There was huge demand for allotments in the early years of the century, backed by legislation in 1907, requiring local authorities to supply them if demanded. By 1913, there were 600,000 allotments in England and Wales. During the War, large amounts of unused urban land were requisitioned to provide allotments to increase food supply, and by 1918 the number had risen to 1,500,000. Of course, the requisitioned land had to be returned after the War, but there was a huge demand for allotments, partly from returning servicemen who found it hard to re-enter civilian life. Legislation in 1925 required the need for allotments to be considered in every town planning scheme, and required that land purchased or appropriated by a local authority must not be disposed of or used for another purpose without ministerial consent.
The number of allotments fell in the 1920s as the requisitioned land was returned to its former owners, but in the early thirties there was strong support for allotments for the unemployed, including some provision of allotments for the keeping of animals. On the outbreak of the Second War, there were almost 60,000 acres of allotments (about 570,000 individual plots) in urban areas of England and Wales, and 50,000 acres providing some 170,000 plots in rural areas. In wartime, there was another campaign to requisition land for extra food production, which was a great success.
Since 1945, allotments have increasingly been gardens for urban dwellers. The Allotments Act 1950 restated the requirement that local authorities should have a duty to provide garden allotments, but left out the farm allotments for the rural poor, which are therefore no longer legally protected in this way.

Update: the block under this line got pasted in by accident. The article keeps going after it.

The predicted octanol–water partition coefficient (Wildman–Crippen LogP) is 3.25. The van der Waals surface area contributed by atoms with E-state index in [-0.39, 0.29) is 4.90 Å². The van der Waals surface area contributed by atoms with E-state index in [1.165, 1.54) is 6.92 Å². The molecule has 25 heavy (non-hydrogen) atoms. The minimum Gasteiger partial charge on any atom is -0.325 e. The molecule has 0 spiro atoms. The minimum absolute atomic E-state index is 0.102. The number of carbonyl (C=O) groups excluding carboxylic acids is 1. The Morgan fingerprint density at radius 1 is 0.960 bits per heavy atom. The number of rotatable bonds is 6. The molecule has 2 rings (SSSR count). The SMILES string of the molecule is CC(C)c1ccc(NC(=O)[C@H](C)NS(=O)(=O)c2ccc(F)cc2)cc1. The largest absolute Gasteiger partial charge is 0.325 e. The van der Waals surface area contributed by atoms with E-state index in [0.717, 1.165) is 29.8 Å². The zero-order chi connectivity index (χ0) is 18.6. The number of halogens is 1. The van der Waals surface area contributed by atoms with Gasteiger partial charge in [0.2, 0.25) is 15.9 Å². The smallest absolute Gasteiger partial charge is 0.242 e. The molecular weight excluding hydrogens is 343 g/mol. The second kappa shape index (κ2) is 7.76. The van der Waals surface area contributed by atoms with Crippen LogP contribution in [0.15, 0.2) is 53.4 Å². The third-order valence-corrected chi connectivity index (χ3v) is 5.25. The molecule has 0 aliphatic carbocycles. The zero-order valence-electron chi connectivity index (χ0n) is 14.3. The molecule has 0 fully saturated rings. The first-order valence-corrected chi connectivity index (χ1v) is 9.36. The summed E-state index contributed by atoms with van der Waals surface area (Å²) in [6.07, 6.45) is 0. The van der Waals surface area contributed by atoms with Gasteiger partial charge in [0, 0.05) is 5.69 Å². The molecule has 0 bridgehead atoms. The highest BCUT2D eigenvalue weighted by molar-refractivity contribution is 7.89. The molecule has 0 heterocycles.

Despite extensive legal protection for allotments and legal requirements that they be provided, there is a considerable shortage of allotments. A report in 2010 estimated a waiting list of as much as 40 years in some areas.
Plot sizes are measured in 'chains'. The size of a standard allotment is one 'chain' = 22 yds (20.12m).
Plot sizes are measured in rods, an old Anglo-Saxon unit so-called because it was the length of the rod used to control a team of oxen. A rod is 5.5 yards (5.03 metres).
There are 4 rods in a chain, that is 22 yards (20.12 metres).
There are 10 chains in a furlong and 8 furlongs in a mile. So a mile is 80 x 22 = 1760 yards (1609.3 metres).
An acre is the area of land that could be ploughed in a day, being a furrow long (furlong) and a chain wide, or 160 square rods, which is 4840 sq yards (4048 sq metres). A hectare is 10,000 sq metres so an acre is 0.4 of a hectare.
Plots sizes are usually 5 rods or 10 rods. A 10 rod allotment is actually 10 square rods in area, that is 10 x 5.5 x 5.5 = 302.5 sq yards (253 sq metres).
In metric units, a 10 rod allotment is one fortieth of a hectare: in imperial units it is one sixteenth of an acre.
HOW TO APPLY FOR AN ALLOTMENT
If you would like to be added to the allotment waiting list please complete the allotment application form, which is available from: The Parish Clerk who is the designated Allotments Officer - email firstname.lastname@example.org
PREVENTION OF PESTS
Allotment tenants are responsible for the upkeep of their own plot. This includes adhering to the Prevention of Pests Act, which states that an allotment tenant is responsible for keeping the land free of rats. Unfortunately, legal guidelines prevent the Parish Council from handing out rat poison any more. Allotment tenants must respect the safety of other users of the allotment site and must not have firearms, including air guns, on the allotment site. Therefore, individual allotment tenants are responsible for getting rid of rats, but must not pose potential health and safety hazards by using firearms.